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|Saturday, 23 June 2012 18:45|
After all the rumours, Microsoft finally unveils tablet
A NEW device unveiled by Microsoft is a sign of the new tactics the software giant has been forced to embrace as it tries to make up lost ground in the mobile market. Microsoft says the smallest Surface tablet is 9.3 millimetres thick and weighs 1.5 pounds, which is similar to Apple's iPad, at 9.4 millimetres thick and 1.44 pounds. The Surface has a 10.6-inch screen, compared with the iPad's 9.7-inch screen. Quite impressive!
The Surface has a built-in kickstand and magnetic cover, which also acts as a touch keyboard. However, we donâ€™t know whether the device would connect to cellular data networks or would be Wi-Fi only; weâ€™ll just have to wait and see.
This new device will act as a vehicle to exploit its forthcoming Windows 8 operating system, and a variant called Windows RT that relies on different kinds of computer chips. The software is the first from Microsoft designed with tablet computers in mind, offering an interface called Metro that is designed to be controlled by a user touching a display.
Microsoft executives repeatedly use the words "no compromises" to describe the tablet computers they envision running Windows 8 and Windows RTâ€” which means that users will be able to use work-oriented tools like Microsoft Word and Excel programs, and not just use the device for watching movies and surfing the Web.
Microsoft also emphasized the use of the Surface with a keyboard, a convertible usage model that the company has helped champion and Apple has publicly discounted.
Microsoft's involvement with tablet-style computing goes back more than three decades, supplying software to companies for products designed to be activated with a pen-style device. But those machines failed to gain wide acceptance. The Surface, and the new versions of Windows, is an attempt to emulate the touch-based interaction that Apple popularized with the iPhone and iPad.
The computer makers' business is dependent on Microsoft, so they may not express annoyance publicly at Microsoft's trading on the hardware makers' turf. But at least some hardware executives are fuming privately at Microsoft's decision.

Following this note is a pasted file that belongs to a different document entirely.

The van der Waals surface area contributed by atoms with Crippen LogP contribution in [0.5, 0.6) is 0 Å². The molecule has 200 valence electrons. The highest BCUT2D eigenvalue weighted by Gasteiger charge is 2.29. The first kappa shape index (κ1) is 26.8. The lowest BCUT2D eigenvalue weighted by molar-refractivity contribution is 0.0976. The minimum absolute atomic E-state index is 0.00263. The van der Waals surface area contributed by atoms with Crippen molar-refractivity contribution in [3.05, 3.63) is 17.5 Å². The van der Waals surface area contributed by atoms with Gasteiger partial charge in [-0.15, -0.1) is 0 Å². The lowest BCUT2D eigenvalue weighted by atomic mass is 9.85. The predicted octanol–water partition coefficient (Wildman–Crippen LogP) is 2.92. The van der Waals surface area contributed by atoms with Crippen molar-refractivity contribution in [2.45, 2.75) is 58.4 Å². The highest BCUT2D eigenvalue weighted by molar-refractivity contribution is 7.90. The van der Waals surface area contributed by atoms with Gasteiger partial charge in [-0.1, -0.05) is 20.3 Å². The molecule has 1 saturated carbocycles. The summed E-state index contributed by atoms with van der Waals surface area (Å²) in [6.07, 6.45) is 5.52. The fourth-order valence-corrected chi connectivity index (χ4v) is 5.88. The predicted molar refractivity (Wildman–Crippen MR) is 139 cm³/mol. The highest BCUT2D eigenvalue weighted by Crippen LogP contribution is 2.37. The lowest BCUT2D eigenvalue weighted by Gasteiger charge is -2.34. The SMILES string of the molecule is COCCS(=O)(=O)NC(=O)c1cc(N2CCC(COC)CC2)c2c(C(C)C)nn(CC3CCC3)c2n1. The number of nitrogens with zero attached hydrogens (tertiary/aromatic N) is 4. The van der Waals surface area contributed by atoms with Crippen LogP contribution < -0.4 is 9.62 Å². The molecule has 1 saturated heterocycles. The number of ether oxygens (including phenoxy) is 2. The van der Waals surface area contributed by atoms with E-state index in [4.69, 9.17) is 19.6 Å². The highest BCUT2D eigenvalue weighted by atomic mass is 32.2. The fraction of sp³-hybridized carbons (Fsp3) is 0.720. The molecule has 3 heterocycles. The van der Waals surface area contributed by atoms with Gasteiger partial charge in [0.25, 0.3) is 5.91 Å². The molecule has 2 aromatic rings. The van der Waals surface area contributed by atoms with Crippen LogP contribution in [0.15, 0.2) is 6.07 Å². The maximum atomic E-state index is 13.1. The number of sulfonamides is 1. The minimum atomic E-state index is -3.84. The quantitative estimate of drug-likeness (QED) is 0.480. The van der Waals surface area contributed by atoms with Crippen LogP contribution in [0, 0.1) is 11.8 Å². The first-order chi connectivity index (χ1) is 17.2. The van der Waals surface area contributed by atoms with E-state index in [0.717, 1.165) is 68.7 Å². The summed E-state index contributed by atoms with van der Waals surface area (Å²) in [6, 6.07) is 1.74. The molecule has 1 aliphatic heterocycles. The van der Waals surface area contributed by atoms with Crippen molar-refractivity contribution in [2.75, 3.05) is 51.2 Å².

Its move to make its own tablet "comes with consequences which are complicating choices for consumers and complicating relations with third-party manufacturers.â€ť
Presently, the company has shown two versions of the device. The one running Windows 8 will run chips from Intel Corp., which supplies chips used in most PCs. The version running Windows RT will be powered by chips from Nvidia Corp. based on designs from ARM Holdings PLC, a variety of chips widely used in cell phones and tablets.
Some additional features from the Tabletâ€¦
Windows 8 tablets will deliver over nine hours of battery, 4G connectivity, NFC technology, etc.
Windows 8 tablets will have a marvellous new interface that looks rather like Windows Phone 7, called Metro.
Windows 8 removes the now-familiar Aero Glass effect seen in Windows 7 and Windows Vista, and replaces it with a much plainer appearance on the desktop.
Some Windows 8 tablets will be designed for business. The company believes there is a huge market for business people who want to enjoy a slate for reading newspapers and magazines and then work on Microsoft Word, Excel or PowerPoint while doing work.
Microsoft didn't identify contractors who will manufacture the hardware, or provide much clarity on timing â€” except to say that the first Surface models will arrive when Windows 8 is generally available, which is expected to be in the second half of the year.
Do you reckon we'll see a decent range of Windows 8 tablets? Or, will they fail to hit the mark?